[Poll time]— PiunikaWeb (@PiunikaWeb) February 23, 2021
Following Samsung, should Google, OnePlus, and other Android OEMs also extend the security update support for 4 years? What do you think?#Android #updates #securityupdate #Google #Samsung #OnePlus #Nokia #poll #Smartphones https://t.co/dUTEKTGuZp
[Poll results out] With Samsung extending security update support to 4 years, will Google, OnePlus, Nokia & others also follow the lead?
New updates are being added at the bottom of this story…….
Original story (published on February 23, 2021) follows:
It seems the Android world has turned upside down over the past few months. On the one hand, OEMs that were known for their quick updates have been struggling to get the latest Android 11 update to their devices.
On the other, OEMs like Samsung that have had a bumpy track record with software updates are absolutely killing it. Matter of fact, Samsung even leaves Google in the dust with security updates at times.
This is because the company rolls out monthly patches a few days before the month even begins (e.g. rolling out the April patch in March).
Of course, this does not apply to all the smartphones from its portfolio but is still applaudable nevertheless.
And the company does not appear to be slowing down. In fact, Samsung announced yesterday that it will be extending software support for Galaxy products launched since 2019, including the Z, S, Note, A, XCover and Tab series, which will now get 4 years of security updates.
While we would have liked it to be 4 major OS updates, we cannot downplay the fact that Samsung is now a step ahead of Google too in regards to security update support, which promises only 3 years of updates.
In contrast, Nokia, which was considered to be the most consistent with software and security updates by Counterpoint last year, offers 2 years of OS and 3 years of security support.
OnePlus, which was the second in the list, promises 2 years of regular software updates and an extra year of security patches for its flagships, although the company has been rolling out 3 OS updates to its devices.
However, budget-oriented devices from the company will only get two years of security updates and one major OS update. That said, other OEMs also offer similar software support for their devices with minor alterations.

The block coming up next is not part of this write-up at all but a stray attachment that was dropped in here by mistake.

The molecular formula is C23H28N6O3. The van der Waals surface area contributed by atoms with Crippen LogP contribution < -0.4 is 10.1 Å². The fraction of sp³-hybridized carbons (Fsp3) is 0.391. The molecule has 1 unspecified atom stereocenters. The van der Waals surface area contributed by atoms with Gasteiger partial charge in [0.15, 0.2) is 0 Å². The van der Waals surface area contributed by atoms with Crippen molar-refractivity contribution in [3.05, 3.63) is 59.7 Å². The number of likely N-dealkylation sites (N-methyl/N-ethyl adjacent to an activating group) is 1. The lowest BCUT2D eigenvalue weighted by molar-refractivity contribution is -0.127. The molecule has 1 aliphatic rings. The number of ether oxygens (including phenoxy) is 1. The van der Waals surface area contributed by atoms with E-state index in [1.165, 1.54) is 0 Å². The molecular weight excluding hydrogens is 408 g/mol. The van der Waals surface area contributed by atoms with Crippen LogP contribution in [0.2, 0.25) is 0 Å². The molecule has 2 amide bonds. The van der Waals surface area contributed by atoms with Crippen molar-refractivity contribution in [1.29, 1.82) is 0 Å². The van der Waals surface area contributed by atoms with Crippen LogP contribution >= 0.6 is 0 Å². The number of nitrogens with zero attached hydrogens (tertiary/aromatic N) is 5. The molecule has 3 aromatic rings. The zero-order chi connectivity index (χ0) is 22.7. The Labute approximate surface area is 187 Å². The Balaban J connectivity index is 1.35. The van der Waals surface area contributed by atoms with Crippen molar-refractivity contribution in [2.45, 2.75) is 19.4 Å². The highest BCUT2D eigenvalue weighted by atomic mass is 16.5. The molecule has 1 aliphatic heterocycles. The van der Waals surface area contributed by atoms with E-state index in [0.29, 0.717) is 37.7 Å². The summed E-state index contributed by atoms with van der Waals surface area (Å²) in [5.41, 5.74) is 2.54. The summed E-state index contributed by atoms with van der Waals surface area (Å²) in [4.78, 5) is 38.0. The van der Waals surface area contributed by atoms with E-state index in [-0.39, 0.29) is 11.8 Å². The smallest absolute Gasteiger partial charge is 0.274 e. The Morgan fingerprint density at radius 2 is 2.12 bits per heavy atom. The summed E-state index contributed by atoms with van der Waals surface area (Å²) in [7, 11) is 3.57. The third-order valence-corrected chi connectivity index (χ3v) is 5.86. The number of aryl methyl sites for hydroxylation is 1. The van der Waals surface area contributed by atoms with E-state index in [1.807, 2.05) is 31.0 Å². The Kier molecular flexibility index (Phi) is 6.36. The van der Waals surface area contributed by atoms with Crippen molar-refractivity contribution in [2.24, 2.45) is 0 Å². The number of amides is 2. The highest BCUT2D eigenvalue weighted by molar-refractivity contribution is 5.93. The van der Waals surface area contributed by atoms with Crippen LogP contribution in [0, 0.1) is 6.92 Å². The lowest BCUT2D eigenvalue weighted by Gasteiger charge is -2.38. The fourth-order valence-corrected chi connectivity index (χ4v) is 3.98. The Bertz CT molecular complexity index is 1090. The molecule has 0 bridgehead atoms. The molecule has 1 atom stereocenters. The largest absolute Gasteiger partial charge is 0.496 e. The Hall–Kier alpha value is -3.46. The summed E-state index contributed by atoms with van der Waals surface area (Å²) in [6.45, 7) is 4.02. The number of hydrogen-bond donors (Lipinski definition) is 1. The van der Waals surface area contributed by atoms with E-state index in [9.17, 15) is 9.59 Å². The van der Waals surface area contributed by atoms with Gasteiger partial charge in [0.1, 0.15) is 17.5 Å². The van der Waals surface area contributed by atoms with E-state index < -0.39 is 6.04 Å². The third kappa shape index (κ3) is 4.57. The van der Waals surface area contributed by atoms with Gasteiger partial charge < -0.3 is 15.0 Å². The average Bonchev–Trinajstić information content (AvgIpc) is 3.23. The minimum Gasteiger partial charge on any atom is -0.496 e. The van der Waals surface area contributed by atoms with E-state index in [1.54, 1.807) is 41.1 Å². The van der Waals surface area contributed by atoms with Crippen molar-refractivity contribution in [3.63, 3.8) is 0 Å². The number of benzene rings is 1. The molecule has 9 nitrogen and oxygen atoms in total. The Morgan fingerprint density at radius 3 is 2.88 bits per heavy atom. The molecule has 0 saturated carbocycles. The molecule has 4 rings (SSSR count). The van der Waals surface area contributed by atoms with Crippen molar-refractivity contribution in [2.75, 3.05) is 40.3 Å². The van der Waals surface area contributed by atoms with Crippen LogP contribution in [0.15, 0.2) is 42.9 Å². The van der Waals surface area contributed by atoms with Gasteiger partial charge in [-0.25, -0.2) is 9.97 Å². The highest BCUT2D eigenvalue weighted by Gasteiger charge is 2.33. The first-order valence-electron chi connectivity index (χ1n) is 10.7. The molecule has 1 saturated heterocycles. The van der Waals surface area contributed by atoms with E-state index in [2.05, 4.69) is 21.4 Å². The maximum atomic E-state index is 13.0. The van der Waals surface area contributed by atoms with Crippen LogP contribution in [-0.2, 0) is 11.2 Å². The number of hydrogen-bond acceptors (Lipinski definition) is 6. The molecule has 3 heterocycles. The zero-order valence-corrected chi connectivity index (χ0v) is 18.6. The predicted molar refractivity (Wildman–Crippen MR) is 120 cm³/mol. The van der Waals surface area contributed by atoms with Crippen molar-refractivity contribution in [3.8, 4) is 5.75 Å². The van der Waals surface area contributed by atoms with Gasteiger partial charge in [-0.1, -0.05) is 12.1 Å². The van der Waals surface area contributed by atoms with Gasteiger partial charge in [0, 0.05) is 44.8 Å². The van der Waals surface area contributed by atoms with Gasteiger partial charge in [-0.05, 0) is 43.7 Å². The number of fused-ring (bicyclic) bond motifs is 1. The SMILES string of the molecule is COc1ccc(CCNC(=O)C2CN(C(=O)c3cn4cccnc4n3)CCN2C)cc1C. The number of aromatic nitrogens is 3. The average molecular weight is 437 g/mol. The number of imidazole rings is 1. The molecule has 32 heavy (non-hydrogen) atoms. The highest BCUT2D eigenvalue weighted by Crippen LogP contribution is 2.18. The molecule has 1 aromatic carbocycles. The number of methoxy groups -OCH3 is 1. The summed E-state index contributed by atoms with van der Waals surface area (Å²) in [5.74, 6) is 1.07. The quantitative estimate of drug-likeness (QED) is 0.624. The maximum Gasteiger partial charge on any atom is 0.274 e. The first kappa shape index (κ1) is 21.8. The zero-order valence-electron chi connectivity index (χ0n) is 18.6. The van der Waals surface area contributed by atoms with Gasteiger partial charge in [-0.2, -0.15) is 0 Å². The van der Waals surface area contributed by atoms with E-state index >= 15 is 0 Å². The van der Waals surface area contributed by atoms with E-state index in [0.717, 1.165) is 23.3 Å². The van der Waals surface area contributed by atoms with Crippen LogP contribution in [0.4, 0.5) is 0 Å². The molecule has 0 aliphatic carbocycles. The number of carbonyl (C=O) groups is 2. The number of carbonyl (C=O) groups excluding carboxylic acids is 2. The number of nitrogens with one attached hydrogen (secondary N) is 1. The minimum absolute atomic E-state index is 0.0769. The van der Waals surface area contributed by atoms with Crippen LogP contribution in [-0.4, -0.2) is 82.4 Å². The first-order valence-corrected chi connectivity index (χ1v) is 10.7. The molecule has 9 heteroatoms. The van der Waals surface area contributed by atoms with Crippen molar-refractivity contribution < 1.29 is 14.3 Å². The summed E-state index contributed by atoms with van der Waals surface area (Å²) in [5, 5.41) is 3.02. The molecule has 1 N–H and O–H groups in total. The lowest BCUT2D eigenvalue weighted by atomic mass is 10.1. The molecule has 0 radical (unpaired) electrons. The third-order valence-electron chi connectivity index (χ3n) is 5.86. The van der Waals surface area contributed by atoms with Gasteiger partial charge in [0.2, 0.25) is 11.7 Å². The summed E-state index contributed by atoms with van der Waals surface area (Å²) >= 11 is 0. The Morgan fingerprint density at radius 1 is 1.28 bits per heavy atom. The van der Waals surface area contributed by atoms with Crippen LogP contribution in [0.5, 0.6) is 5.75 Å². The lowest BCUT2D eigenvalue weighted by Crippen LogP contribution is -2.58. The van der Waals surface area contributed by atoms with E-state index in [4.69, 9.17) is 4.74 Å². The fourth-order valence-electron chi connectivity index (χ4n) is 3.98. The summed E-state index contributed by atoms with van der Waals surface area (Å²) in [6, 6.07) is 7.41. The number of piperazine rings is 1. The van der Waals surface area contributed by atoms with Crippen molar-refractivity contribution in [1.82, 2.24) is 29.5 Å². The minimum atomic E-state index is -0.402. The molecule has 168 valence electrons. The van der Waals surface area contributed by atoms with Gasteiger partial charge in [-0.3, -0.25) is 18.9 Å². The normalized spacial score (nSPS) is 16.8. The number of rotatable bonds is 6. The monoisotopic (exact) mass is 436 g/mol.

But there’s some hope for Android fans since Google and Qualcomm made a joint announcement towards the tail-end of last year claiming that they are now making it easy for OEMs to offer up to 4 years of security updates.
This new change is taking effect with all SoCs launching with Android 11 and later, according to the information shared by Google.
So it’s possible that we may see other OEMs like OnePlus, Nokia, and even Google extend security updates for their devices for up to 4 years.
At present, it’s unclear whether these OEMs will bring the extended software support to existing devices or will the changes only affect newer models that come equipped with the Snapdragon 888 or other new SoCs — if at all.
What’s clear though is that Android users may soon be able to forget worrying about software updates since this move from Samsung will not go unnoticed by other players in the market.
This is a win for Android users around the globe who have had to deal with poor software support for years. And while 4 years of software support still falls short compared to what iPhones offer, it’s a whole lot better than what Android devices got just a few years ago.
Now we’d like to hear your thoughts on the whole situation. Do you think Google, OnePlus, Nokia, and other Android vendors should follow Samsung by extending security update support to 4 years? Or do you switch devices often and don’t need software support for 4 years?
We also have a Twitter poll that you can cast your vote right away. The article will be updated after one week with the poll results.
Update 1 (March 02)
07:07 pm (IST): The poll results are now available and it’s abundantly clear that most users want OEMs to offer 4 years of security updates as 96% of voters chose this option. The remaining 4% doubt that other OEMs would follow suit. No one thought that this isn’t required.
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